Cell Biology 201
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This 9 page Class Notes was uploaded by Christinee on Tuesday January 12, 2016. The Class Notes belongs to BIO 201 at University at Buffalo taught by LARA HUTSON in Spring 2016. Since its upload, it has received 140 views. For similar materials see Cell Biology in Biology at University at Buffalo.
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Date Created: 01/12/16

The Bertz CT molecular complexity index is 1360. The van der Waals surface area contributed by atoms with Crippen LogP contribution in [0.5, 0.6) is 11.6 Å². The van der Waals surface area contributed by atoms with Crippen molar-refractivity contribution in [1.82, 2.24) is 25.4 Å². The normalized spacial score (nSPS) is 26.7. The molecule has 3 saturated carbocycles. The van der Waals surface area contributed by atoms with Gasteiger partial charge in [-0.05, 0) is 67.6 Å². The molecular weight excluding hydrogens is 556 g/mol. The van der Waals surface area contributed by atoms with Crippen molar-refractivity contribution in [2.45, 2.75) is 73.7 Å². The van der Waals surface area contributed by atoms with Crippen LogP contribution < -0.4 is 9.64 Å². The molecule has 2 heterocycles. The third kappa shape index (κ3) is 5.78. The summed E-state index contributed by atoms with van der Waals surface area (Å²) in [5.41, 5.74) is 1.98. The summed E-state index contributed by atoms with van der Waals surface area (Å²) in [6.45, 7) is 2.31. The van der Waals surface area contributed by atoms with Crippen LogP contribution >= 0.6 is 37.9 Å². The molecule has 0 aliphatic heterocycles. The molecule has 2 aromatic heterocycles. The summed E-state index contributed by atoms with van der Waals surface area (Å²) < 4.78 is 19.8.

Lecture 2 – Cell Biology 02/07/2016 ▯ Bonds ▯ Forces that hold atoms together ▯ Important implications for biology ▯ ▯ Electron “shells” ▯ Shells = orbits ▯ The more electrons an atom has, the more shells they could potentially fill ▯ ▯ Octet rule ▯ Borrowing or sharing an electron through covalent bonds in order to satisfy octet rule ▯ ▯ EN ▯ Desire for electrons ▯ Closer it is to 8, greedy ▯ Closer you are to 1, the more you want to give up your electrons ▯ ▯ Hydrogen Bonds ▯ Not as strong as ionic bonds ▯ Forces between two dipoles ▯ ▯ Van Der Waals interactions ▯ Interactions between non polar molecules – no dipoles ▯ Individually weak; in combination very strong ▯ ▯ Strong Acids And Bases ▯ Acids – completely dissociates ▯ Bases – pulls H+ away completely ▯ ▯ Weak Acids & Bases ▯ Acids – some dissociates but not all ▯ Bases – takes some H+ from solution ▯ ▯ Functional Groups ▯ Combinations of covalent bonds that appear often ▯ May be acidic or basic ▯ ▯ Buffers ▯ Interferes with covalent bonds ▯ Weak acids & bases ▯ LeChatelier’s Principle ▯ ▯ Carbonate Buffer ▯ 3 step equilibrium ▯ multiple weak acids & bases ▯ ▯ Biological Macromolecules ▯ Carbon containing molecules ▯ Proteins – amino acids – carbon based ▯ ▯ RNA A – enzyme, which catalyze chemical reactions. End in Ase which breaks down molecules. ▯ ▯ ▯ Amino Acid Structure ▯ Central/Alpha carbon ▯ Simultaneously positive and negative charge because both acidic and basic functional group on it ▯ 3 dimensional geography ▯ 4 covalent bonds – tetrahedral – 109.5 degrees ▯ R1 is side chain ▯ ▯ Chirality ▯ If you have carbon bonded to 4 other atoms – possible of creating two different formula structures even though the chemical is exactly the same ▯ Isomers are two or more compounds that have the same chemical formula but different arrangement of atoms - butane ▯ If carbon is bound to 4 different atoms – can end up with 2 different isomers depending on the arrangements of the atoms ▯ It doesn’t work if two of the atoms are H+ - only works if all of the atoms are different ▯ Those two different isomers of carbon – are mirror images ▯ Dextro –Right. Levo- Left ▯ Amino acids are chiral ▯ ▯ Amino Acids ▯ All amino acids are Levo (left handed) in living organisms ▯ The arrangements around the central C give it left handed chirality ▯ Side chain for Alanine is CH3 – a methyl group ▯ Only find left handed amino acid, however, only exception is if the R group is Hydrogen – Glycine is the only one that’s not left handed ▯ If any of the two groups on C are the same, those can be mirror images of each other but they are super imposable – arrangements of those atoms are identical ▯ Glycine is the only AA that is not left handed. Same isomers. Aka not isomers same molecule therefore not chiral. ▯ ▯ AA are defined by their side chains (R groups) ▯ There are 20 different Amino Acids which are defined by their side chains ▯ There are different classes of R groups ▯ 1) Non Polar/Hydrophobic ▯ 2) Polar [uncharged or charged (+/- charged depending if acidic or basic)] ▯ 3) Special cases ▯ All Proteins are made up of 20 diff AA ▯ ▯ Non-polar (Hydrophobic) ▯ Contains all C’s and H’s – do not have to know the exceptions ▯ Exception is S and N ▯ Ala, Iso, Leu, Met, Phen, Tryp, Val ▯ ▯ Polar Uncharged Side Chains ▯ They are polar if any two atoms connected to each other that have differences in electronegativity – and therefore dipoles ▯ Contain –OH or both –NH2 and C=O ▯ Asp and Glut have an amino group NH2 which is not charged bc its connected to a C=O; the NH2 is not basic enough to steal a proton out of a solution ▯ ▯ Polar Charged (acidic or basic) ▯ NH2 or any other context will be protonated as NH3 ▯ Contain –NHx or –COOH ▯ Acidic have COOH (carboxylic acid) ending ▯ When there’s 2 its negatively charged. ▯ ▯ Special Cases ▯ Cys can form disulfide bonds – SH – very reactive; SH will combine with another SH to form a disulfide bond ▯ Gly – not left handed - non polar but can inhabit polar environments – not chiral – has H as side chain – in the middle can be happy anywhere ▯ Proline – extremely unusual AA - can form rings which restrict flexibility of backbone (“helix breaker”); side chain is not a side chain at all – it’s reactive and comes around and forms a covalent bond with the amino nitrogen on the backbone of the AA – rigid, not as flexible as the other amino acids ▯ ▯ Cys froms disulfide bonds in oxidizing environments (e.g. extracellular) ▯ Oxidation and reduction are two different states of compounds ▯ Ox. Loses electrons ▯ Red. Gains electrons ▯ OIL RIG ▯ Oxidizing environments in a living organism refer to outside of the cell – extracellular proteins are in oxidizing environments ▯ Oxidation of SH & Cys leads to formation of these disulfide bridges ▯ Proteins outside of the cell if they have sulhydride groups – they will be oxidized ▯ Covalent bonds ▯ Cytoplasm is a reducing environment – put protein from outside to inside of cell it’ll be reduced ▯ ▯ Amino Acid Polymerization. ▯ All proteins are made up of some combination of all 20 amino acids strung into long streams of polypeptides ▯ AA polymerization due to condensation reaction. ▯ When C bonds to N to form a string – we lose O and 2 H to form water – referred to as a peptide bond ▯ Peptide: is a very short AA polymer ▯ Dipeptide: two AA ▯ Build an entire protein by adding on to the CARBON not the nitrogen – create a new – tripeptide bond ▯ ▯ Generalized polypeptide structure ▯ Always grow onto C-terminus, always to the right ▯ Polypeptides grow from N->C ▯ Where’s the peptide bond & in which direction should it be growing ▯ Nitro, C with side chain, C double bonded to the Oxygen. In this pic its going Right to left. ▯ Nitrogen bonded to the previous Carbon double bonded to Oxygen forms the peptide bond ▯ C double bonded to O is the last of the 3 atoms ▯ Amino Acid residue – what’s left of AA once incorporated into polypeptide ▯ ▯ Levels of protein Structure ▯ Once you have polypeptide chain – close to achieving protein ▯ Proteins defined by AA sequence ▯ In order to achieve functionality – always need to acquire 3D characteristics in either secondary structure, tertiary structure, or BOTH ▯ Some proteins made up of multiple polypeptide chains – quaternary ▯ ▯ Primary Structure ▯ Sequence of amino acids (N to C) ▯ Primary structure – chemical structure – abbreviated as AA ▯ ▯ X-Ray Crystallography ▯ Linus Pauling – Robert Corey – first attempt to discover 3D structure of proteins ▯ Concentration of purified protein – crystallize it & shine an Xray through it with a piece of photographic film on the other side ▯ ▯ Secondary – alpha helices and beta sheets ▯ Structure resulting from H bonding between functional groups on polypeptide backbone ▯ Most common feature of 3D structure – in particular a-helices ▯ Alpha Helices: intramolecular H-bonds (between functional groups in the same molecule) ▯ they’re spirals/coils that develop spontaneously in almost all proteins, so common that can almost be considered the default structure ▯ lowest thermodynamic state for proteins – very favorable, very stable ▯ Beta Sheet: intermolecular H-bonds between different polypeptides OR intramolecular H-bonds between different segments of the same polypeptide ▯ also very common, very stable ▯ These structures can be adopted NO MATTER what kinds of side chains the protein has ▯ ▯ A-helix Structure ▯ Groups of Backbone ▯ H – C ▯ O = C ** ▯ H – N ** ▯ Alpha helices form by forming a spiral ▯ Carbonyl oxygen (C=O) (electro negative) bonds to amide hydrogen (N-H) for amino acid residues beyond ▯ ▯ Beta sheet Structure ▯ Also groups in backbone & the same groups ▯ Alpha helices are just a single polypeptide ▯ Beta sheets form either between two different polypeptides or between two different strands of the same polypeptide ▯ So this involves folding or different interactions of other polypeptides ▯ Because of the 3D tetrahedral dimension of C, everywhere along the backbone and the N (planar), only every other O and H can bond ▯ Anti-parallel (opposite direction) vs. parallel (same direction) ▯ Anti-parallel beta sheets are more stable, since parallel beta sheets are at an angle ▯ Beta sheets – not as two polypeptides – but rows of polypeptides ▯ Silk ▯ ▯ Tertiary Structure ▯ Complete 3D structure of a polypeptide (usually also involves R-group interactions) ▯ Lowest energy of default structures of polypeptides ▯ Complex 3D structure that includes secondary structure + shape changes induced by side chain interactions ▯ 4 different types of interactions that we see: ▯ covalent bonds (disulfide) – sometimes in oxidizing environments – strongest interaction ▯ ionic bonds – acidic and basic groups will become charged & opp. charged groups will attract – both can break up a-helices or beta sheets in some cases and prevent from forming if they’re strong enough ▯ hydrogen bonds – most important – polar groups ▯ hydrophobic side chains – interior of protein or embedded in lipid membrane ▯ van der waals ▯ ▯ Conformation: 3D structure of protein ▯ ▯ Quaternary Structure ▯ Pattern of assembly for multi subunit proteins – proteins that are not functional until they are combined with other folded polypeptides ▯ Ex: hemoglobin - 4 subunits: 2 alpha and 2 Beta + heme which binds to Iron ▯ Heteromultimers – has alpha and beta chains ▯ Homomultimers – multiple identical chains. ▯